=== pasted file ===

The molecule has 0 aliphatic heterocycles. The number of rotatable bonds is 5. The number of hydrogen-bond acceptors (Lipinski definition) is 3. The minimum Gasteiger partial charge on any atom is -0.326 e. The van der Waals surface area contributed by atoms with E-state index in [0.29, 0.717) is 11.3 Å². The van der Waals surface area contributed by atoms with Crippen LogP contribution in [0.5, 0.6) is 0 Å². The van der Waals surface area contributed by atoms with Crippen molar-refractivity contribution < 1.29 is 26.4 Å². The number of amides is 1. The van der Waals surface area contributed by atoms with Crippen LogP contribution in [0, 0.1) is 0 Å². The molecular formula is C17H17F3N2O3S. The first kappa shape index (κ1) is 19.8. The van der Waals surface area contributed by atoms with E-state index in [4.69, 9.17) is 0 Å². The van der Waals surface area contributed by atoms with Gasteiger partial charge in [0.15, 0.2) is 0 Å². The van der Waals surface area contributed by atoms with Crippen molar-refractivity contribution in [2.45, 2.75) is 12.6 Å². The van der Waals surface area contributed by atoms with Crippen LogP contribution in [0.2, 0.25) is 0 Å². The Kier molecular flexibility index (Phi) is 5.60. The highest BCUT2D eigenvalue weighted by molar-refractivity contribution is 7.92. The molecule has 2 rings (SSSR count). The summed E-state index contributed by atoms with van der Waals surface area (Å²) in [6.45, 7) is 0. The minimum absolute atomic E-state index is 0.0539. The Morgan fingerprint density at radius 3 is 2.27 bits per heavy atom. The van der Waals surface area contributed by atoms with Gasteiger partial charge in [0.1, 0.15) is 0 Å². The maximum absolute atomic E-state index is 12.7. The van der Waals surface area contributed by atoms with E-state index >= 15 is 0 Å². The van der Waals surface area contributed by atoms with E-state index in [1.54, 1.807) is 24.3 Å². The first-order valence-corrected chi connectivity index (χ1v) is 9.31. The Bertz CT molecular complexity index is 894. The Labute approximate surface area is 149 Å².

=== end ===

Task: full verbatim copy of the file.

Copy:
The molecule has 0 aliphatic heterocycles. The number of rotatable bonds is 5. The number of hydrogen-bond acceptors (Lipinski definition) is 3. The minimum Gasteiger partial charge on any atom is -0.326 e. The van der Waals surface area contributed by atoms with E-state index in [0.29, 0.717) is 11.3 Å². The van der Waals surface area contributed by atoms with Crippen LogP contribution in [0.5, 0.6) is 0 Å². The van der Waals surface area contributed by atoms with Crippen molar-refractivity contribution < 1.29 is 26.4 Å². The number of amides is 1. The van der Waals surface area contributed by atoms with Crippen LogP contribution in [0, 0.1) is 0 Å². The molecular formula is C17H17F3N2O3S. The first kappa shape index (κ1) is 19.8. The van der Waals surface area contributed by atoms with E-state index in [4.69, 9.17) is 0 Å². The van der Waals surface area contributed by atoms with Gasteiger partial charge in [0.15, 0.2) is 0 Å². The van der Waals surface area contributed by atoms with Crippen molar-refractivity contribution in [2.45, 2.75) is 12.6 Å². The van der Waals surface area contributed by atoms with Crippen LogP contribution in [0.2, 0.25) is 0 Å². The Kier molecular flexibility index (Phi) is 5.60. The highest BCUT2D eigenvalue weighted by molar-refractivity contribution is 7.92. The molecule has 2 rings (SSSR count). The summed E-state index contributed by atoms with van der Waals surface area (Å²) in [6.45, 7) is 0. The minimum absolute atomic E-state index is 0.0539. The Morgan fingerprint density at radius 3 is 2.27 bits per heavy atom. The van der Waals surface area contributed by atoms with Gasteiger partial charge in [0.1, 0.15) is 0 Å². The maximum absolute atomic E-state index is 12.7. The van der Waals surface area contributed by atoms with E-state index >= 15 is 0 Å². The van der Waals surface area contributed by atoms with E-state index in [1.54, 1.807) is 24.3 Å². The first-order valence-corrected chi connectivity index (χ1v) is 9.31. The Bertz CT molecular complexity index is 894. The Labute approximate surface area is 149 Å².